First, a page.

I’m a huge Denver Nuggets fan. I’m also a huge Syracuse Orangemen fan (yes, they are still the Orangemen to me, although the change to the Orange is growing on me). So When the Nuggets drafted Carmelo Anthony in 2003 it was a dream come true. He took Denver, a perennial lottery team, to the playoffs in his first season. But after what happened with Melo last season, I’m a hater now. I hate the Knicks, Amar’e Stoudemire (for no good reason) and Spike Lee (seriously, does anyone actually like that guy). I even hate the Lakers, and as I write this blog I’m watching the Knicks take on the Lakers. I’m rooting against the Knicks, but essentially that means I’m rooting for the Lakers!
Denver was between a rock and a hard place. Melo’s situation was different than the one the Magic are currently in with Howard. This was mostly due to the expiring NBA labor contract and the possibility that if Melo didn’t sign an extension before the end of the season he would lose millions of dollars in guaranteed money. He made it public knowledge that he would only accept a trade to New York so no teams were willing to trade away the draft picks and prospects that Denver was rightfully asking for in return. If the Nuggets didn’t trade Melo, they risked losing one of the top 10 best players in the league and having nothing to show for it. Personally, I think Melo was greedy enough and would have accepted an extension with Denver rather than lose millions. So Denver traded their star for a crop of young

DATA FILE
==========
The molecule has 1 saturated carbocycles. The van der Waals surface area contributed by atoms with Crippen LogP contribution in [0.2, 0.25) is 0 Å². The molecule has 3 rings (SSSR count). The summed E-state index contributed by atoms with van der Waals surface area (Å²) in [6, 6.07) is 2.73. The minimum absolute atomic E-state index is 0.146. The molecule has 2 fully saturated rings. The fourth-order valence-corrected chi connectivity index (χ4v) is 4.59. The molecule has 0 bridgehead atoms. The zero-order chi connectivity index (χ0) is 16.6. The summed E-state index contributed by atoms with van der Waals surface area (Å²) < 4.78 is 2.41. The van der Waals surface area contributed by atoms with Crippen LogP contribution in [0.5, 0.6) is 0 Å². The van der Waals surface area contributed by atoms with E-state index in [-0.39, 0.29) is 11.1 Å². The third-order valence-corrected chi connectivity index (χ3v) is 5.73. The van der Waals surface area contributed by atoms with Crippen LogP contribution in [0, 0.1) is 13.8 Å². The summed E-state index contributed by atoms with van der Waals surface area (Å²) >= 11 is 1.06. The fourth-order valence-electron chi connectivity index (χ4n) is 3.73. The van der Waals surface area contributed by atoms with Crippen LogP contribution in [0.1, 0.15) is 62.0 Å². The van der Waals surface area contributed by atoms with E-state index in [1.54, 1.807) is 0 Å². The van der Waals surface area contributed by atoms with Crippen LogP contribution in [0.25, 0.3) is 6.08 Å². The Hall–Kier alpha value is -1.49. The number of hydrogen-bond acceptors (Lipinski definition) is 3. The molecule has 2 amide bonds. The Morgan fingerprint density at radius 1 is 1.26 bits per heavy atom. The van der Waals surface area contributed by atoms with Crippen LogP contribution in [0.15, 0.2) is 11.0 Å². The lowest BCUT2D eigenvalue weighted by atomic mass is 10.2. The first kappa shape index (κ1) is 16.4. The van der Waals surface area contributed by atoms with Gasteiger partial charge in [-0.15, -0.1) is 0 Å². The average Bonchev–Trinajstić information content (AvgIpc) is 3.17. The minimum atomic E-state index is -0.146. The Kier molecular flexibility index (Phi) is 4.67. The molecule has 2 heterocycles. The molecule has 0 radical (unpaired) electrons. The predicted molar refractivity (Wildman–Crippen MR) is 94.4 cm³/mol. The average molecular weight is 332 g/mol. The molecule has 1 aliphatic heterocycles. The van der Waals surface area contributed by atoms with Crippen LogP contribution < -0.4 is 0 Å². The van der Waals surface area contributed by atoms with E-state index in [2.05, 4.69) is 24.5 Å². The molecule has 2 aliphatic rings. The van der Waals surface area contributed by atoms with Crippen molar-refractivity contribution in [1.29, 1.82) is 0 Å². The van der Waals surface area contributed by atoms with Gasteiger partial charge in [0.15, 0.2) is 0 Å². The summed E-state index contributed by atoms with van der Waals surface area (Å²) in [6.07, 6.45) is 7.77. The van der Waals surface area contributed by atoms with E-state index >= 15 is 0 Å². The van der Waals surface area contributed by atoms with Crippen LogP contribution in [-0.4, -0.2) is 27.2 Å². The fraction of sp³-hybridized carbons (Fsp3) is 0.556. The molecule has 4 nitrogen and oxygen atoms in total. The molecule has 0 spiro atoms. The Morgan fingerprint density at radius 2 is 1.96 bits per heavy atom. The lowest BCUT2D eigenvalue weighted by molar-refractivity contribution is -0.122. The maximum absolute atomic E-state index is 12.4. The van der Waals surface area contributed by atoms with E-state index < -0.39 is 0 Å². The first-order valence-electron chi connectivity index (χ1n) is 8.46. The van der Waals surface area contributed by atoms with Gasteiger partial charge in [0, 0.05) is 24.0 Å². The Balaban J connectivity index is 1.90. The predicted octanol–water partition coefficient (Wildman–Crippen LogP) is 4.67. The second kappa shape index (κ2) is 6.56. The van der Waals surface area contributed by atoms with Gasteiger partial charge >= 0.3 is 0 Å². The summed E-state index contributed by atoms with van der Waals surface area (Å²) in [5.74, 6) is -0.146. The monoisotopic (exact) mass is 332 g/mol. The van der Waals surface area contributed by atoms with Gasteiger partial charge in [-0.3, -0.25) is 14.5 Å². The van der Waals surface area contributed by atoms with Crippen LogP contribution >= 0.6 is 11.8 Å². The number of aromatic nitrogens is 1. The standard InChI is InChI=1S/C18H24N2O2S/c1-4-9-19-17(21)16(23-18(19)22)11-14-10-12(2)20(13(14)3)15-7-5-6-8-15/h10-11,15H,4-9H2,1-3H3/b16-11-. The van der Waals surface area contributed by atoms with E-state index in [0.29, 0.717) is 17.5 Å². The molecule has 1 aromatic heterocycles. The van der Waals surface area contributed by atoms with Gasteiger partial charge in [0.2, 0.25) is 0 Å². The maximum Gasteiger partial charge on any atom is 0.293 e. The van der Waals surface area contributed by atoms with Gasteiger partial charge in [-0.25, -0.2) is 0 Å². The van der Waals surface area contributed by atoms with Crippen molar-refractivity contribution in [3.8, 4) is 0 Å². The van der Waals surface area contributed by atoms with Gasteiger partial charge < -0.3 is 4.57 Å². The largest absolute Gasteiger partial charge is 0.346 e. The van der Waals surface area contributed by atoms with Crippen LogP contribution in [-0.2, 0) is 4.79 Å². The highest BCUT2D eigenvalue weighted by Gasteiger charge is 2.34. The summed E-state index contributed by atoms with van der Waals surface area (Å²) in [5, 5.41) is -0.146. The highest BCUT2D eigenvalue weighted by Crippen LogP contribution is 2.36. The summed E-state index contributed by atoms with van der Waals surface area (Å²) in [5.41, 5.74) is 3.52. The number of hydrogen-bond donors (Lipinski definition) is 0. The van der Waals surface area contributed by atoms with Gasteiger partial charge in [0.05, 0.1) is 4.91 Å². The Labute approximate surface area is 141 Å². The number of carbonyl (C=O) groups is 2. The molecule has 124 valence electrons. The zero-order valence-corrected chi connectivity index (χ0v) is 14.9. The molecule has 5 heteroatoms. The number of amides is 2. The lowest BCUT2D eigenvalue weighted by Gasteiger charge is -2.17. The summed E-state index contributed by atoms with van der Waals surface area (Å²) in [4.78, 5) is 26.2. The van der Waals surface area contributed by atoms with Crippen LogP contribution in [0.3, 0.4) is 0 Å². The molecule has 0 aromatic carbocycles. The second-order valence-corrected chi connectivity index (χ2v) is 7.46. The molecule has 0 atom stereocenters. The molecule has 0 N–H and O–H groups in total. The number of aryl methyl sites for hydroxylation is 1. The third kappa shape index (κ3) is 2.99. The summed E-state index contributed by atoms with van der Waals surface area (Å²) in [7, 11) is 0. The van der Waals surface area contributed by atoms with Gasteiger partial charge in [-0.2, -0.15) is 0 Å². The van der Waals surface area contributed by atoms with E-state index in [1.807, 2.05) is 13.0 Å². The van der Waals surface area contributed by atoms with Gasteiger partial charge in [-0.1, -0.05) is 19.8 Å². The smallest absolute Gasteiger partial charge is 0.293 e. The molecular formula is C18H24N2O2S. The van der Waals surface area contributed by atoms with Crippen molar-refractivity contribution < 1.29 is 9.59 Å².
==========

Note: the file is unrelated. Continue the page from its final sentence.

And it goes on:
talent, but none of them will ever fill the shoes of Anthony.
BY WADE MCMILLIN, Couchsideshow.com editor
Lately I’ve been finding myself arguing or disagreeing with people about the Los Angeles Lakers.
It’s funny to me because I’m not a huge fan of Team Kobe. I’ll admit that the boys in yellow and purple are fun to watch. I would even like to see them win the NBA Finals again because I respect Kobe Bryant as a player. And because those are my feelings, I’ll go to bat for the Lakers from time to time. I have recently defended L.A. because a lot of their fans do not like the fact that the front office traded Lamar Odom for nothing and weren’t able to make successful swaps for either Dwight Howard or Chris Paul.